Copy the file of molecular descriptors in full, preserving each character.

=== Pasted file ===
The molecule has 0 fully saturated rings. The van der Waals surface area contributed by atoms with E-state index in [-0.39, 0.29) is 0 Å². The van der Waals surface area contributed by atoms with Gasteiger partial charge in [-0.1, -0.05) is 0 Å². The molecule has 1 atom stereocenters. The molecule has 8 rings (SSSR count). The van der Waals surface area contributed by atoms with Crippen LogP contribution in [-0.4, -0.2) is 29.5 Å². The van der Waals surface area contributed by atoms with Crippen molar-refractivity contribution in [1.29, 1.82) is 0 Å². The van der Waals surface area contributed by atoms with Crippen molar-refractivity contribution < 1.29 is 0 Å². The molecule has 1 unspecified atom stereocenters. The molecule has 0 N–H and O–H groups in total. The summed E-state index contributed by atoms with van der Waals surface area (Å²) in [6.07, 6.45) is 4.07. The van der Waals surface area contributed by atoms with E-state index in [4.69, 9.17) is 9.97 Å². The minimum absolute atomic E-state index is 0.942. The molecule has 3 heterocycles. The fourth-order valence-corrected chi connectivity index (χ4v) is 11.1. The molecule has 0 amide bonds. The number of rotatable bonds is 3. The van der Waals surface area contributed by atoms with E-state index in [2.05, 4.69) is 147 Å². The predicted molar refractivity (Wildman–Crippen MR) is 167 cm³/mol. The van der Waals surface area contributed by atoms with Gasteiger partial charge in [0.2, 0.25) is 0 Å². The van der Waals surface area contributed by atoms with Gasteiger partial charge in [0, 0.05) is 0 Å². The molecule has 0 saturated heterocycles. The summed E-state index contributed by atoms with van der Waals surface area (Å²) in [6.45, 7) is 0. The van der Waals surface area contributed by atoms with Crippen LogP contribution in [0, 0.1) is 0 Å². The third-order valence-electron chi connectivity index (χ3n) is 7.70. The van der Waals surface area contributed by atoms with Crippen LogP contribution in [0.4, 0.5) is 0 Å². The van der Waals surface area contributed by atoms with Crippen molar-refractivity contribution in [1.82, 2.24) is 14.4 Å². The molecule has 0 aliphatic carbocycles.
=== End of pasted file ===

The molecule has 0 fully saturated rings. The van der Waals surface area contributed by atoms with E-state index in [-0.39, 0.29) is 0 Å². The van der Waals surface area contributed by atoms with Gasteiger partial charge in [-0.1, -0.05) is 0 Å². The molecule has 1 atom stereocenters. The molecule has 8 rings (SSSR count). The van der Waals surface area contributed by atoms with Crippen LogP contribution in [-0.4, -0.2) is 29.5 Å². The van der Waals surface area contributed by atoms with Crippen molar-refractivity contribution in [1.29, 1.82) is 0 Å². The van der Waals surface area contributed by atoms with Crippen molar-refractivity contribution < 1.29 is 0 Å². The molecule has 1 unspecified atom stereocenters. The molecule has 0 N–H and O–H groups in total. The summed E-state index contributed by atoms with van der Waals surface area (Å²) in [6.07, 6.45) is 4.07. The van der Waals surface area contributed by atoms with E-state index in [4.69, 9.17) is 9.97 Å². The minimum absolute atomic E-state index is 0.942. The molecule has 3 heterocycles. The fourth-order valence-corrected chi connectivity index (χ4v) is 11.1. The molecule has 0 amide bonds. The number of rotatable bonds is 3. The van der Waals surface area contributed by atoms with E-state index in [2.05, 4.69) is 147 Å². The predicted molar refractivity (Wildman–Crippen MR) is 167 cm³/mol. The van der Waals surface area contributed by atoms with Gasteiger partial charge in [0.2, 0.25) is 0 Å². The van der Waals surface area contributed by atoms with Gasteiger partial charge in [0, 0.05) is 0 Å². The molecule has 0 saturated heterocycles. The summed E-state index contributed by atoms with van der Waals surface area (Å²) in [6.45, 7) is 0. The van der Waals surface area contributed by atoms with Crippen LogP contribution in [0, 0.1) is 0 Å². The third-order valence-electron chi connectivity index (χ3n) is 7.70. The van der Waals surface area contributed by atoms with Crippen LogP contribution in [0.4, 0.5) is 0 Å². The van der Waals surface area contributed by atoms with Crippen molar-refractivity contribution in [1.82, 2.24) is 14.4 Å². The molecule has 0 aliphatic carbocycles.